NGN Architectures

A difficult path, but worth it: The migration to all-IP reduces overall costs, eliminates certain costs entirely, and increases efficiency. The challenge is to completely transform production and achieve a shift in the provider’s culture and organization.

For today’s network operators, the efficient “production” of all products and services is essential for a profitable and viable business case. It is generally assumed that all services will be transported, routed, and accessed via a single network platform in the future. The launch of the LTE (Long Term Evolution) mobile standard was the final signal that all of these basic networks will have to be migrated to the uniform all-IP standard. A Next Generation Network (NGN) is a unified network platform that transports and provides data and information, largely independent of services, and is able to integrate virtually all physical network access possibilities. This transforms the typically vertical production set-up of a traditional telecommunications provider into an efficient, future-proof network and production model with a horizontal layout. This change will affect nearly all processes and structures within the company.

Achieving this target is a remote prospect at present due to the established structures in place at nearly all telecommunications companies and the considerable costs of migrating all platforms. Technology platforms that have not yet been amortized and unassessed migration risks are causing hesitation among many CTOs. The result: substantial efficiency gains are not being fully exploited.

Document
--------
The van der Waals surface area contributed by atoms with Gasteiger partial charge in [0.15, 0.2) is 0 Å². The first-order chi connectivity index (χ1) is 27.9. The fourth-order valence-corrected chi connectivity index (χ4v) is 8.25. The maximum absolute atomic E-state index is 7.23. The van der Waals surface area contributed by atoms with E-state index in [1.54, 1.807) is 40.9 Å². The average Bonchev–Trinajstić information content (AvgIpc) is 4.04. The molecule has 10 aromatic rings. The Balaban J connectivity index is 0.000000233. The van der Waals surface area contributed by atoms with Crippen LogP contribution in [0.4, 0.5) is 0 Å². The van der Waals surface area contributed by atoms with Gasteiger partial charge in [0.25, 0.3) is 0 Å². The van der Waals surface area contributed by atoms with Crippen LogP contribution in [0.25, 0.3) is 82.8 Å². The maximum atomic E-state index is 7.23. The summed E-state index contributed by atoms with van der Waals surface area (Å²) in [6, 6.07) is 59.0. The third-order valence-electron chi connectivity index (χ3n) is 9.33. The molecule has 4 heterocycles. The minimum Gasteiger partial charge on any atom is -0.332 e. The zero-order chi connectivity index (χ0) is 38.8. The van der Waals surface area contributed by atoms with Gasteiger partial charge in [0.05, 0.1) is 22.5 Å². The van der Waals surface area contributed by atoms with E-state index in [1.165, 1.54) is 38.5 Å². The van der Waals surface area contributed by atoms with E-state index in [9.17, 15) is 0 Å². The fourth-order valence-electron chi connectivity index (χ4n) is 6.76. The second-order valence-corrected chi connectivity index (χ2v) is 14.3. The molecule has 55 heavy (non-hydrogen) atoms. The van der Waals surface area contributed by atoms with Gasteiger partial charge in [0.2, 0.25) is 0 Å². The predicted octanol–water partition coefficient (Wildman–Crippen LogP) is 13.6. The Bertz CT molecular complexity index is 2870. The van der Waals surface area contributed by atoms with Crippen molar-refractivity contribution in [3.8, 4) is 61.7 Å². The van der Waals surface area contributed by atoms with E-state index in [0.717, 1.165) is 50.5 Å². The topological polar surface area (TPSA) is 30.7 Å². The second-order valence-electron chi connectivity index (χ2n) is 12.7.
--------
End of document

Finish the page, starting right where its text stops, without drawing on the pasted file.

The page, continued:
Migrating to an NGN architecture is first and foremost a business decision. Extensive analyses are necessary before the operational migration can begin:

  • Analysis of existing technology platforms
  • Technology strategy development and maturity level evaluations
  • Product and features road map
  • Traffic modeling
  • NGN architecture and concept
  • Migration steps and planning
  • Planning, design, and implementation of networks and technology platforms
  • Sourcing strategy, tender management, and contract negotiation
  • Implementation and program management